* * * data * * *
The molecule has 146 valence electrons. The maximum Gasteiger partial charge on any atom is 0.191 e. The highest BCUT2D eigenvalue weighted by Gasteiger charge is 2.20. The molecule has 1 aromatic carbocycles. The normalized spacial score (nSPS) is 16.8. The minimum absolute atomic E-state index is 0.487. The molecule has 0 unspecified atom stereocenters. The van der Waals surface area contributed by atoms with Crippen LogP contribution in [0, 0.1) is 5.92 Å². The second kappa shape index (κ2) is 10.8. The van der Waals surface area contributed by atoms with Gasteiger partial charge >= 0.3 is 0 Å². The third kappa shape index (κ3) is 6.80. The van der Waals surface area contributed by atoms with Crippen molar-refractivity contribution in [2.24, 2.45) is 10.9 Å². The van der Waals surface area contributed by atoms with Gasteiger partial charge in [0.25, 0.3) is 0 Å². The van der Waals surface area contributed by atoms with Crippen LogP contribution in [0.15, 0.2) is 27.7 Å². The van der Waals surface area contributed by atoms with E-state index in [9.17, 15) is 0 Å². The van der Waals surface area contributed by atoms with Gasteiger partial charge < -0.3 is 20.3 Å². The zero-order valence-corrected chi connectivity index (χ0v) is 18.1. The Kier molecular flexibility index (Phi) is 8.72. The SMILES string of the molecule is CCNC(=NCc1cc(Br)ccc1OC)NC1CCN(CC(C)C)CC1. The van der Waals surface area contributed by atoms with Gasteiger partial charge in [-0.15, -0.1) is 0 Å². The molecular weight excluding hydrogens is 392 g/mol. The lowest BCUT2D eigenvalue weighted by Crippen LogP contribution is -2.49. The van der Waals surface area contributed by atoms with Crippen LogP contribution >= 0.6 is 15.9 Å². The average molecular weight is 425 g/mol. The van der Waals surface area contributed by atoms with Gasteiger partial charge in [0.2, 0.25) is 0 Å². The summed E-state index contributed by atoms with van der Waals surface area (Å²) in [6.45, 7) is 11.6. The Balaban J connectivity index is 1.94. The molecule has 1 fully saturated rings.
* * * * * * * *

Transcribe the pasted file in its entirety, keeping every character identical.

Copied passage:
The molecule has 146 valence electrons. The maximum Gasteiger partial charge on any atom is 0.191 e. The highest BCUT2D eigenvalue weighted by Gasteiger charge is 2.20. The molecule has 1 aromatic carbocycles. The normalized spacial score (nSPS) is 16.8. The minimum absolute atomic E-state index is 0.487. The molecule has 0 unspecified atom stereocenters. The van der Waals surface area contributed by atoms with Crippen LogP contribution in [0, 0.1) is 5.92 Å². The second kappa shape index (κ2) is 10.8. The van der Waals surface area contributed by atoms with Gasteiger partial charge >= 0.3 is 0 Å². The third kappa shape index (κ3) is 6.80. The van der Waals surface area contributed by atoms with Crippen molar-refractivity contribution in [2.24, 2.45) is 10.9 Å². The van der Waals surface area contributed by atoms with Gasteiger partial charge in [0.25, 0.3) is 0 Å². The van der Waals surface area contributed by atoms with Crippen LogP contribution in [0.15, 0.2) is 27.7 Å². The van der Waals surface area contributed by atoms with E-state index in [9.17, 15) is 0 Å². The van der Waals surface area contributed by atoms with Gasteiger partial charge < -0.3 is 20.3 Å². The zero-order valence-corrected chi connectivity index (χ0v) is 18.1. The Kier molecular flexibility index (Phi) is 8.72. The SMILES string of the molecule is CCNC(=NCc1cc(Br)ccc1OC)NC1CCN(CC(C)C)CC1. The van der Waals surface area contributed by atoms with Gasteiger partial charge in [-0.15, -0.1) is 0 Å². The molecular weight excluding hydrogens is 392 g/mol. The lowest BCUT2D eigenvalue weighted by Crippen LogP contribution is -2.49. The van der Waals surface area contributed by atoms with Crippen LogP contribution >= 0.6 is 15.9 Å². The average molecular weight is 425 g/mol. The van der Waals surface area contributed by atoms with Gasteiger partial charge in [0.2, 0.25) is 0 Å². The summed E-state index contributed by atoms with van der Waals surface area (Å²) in [6.45, 7) is 11.6. The Balaban J connectivity index is 1.94. The molecule has 1 fully saturated rings.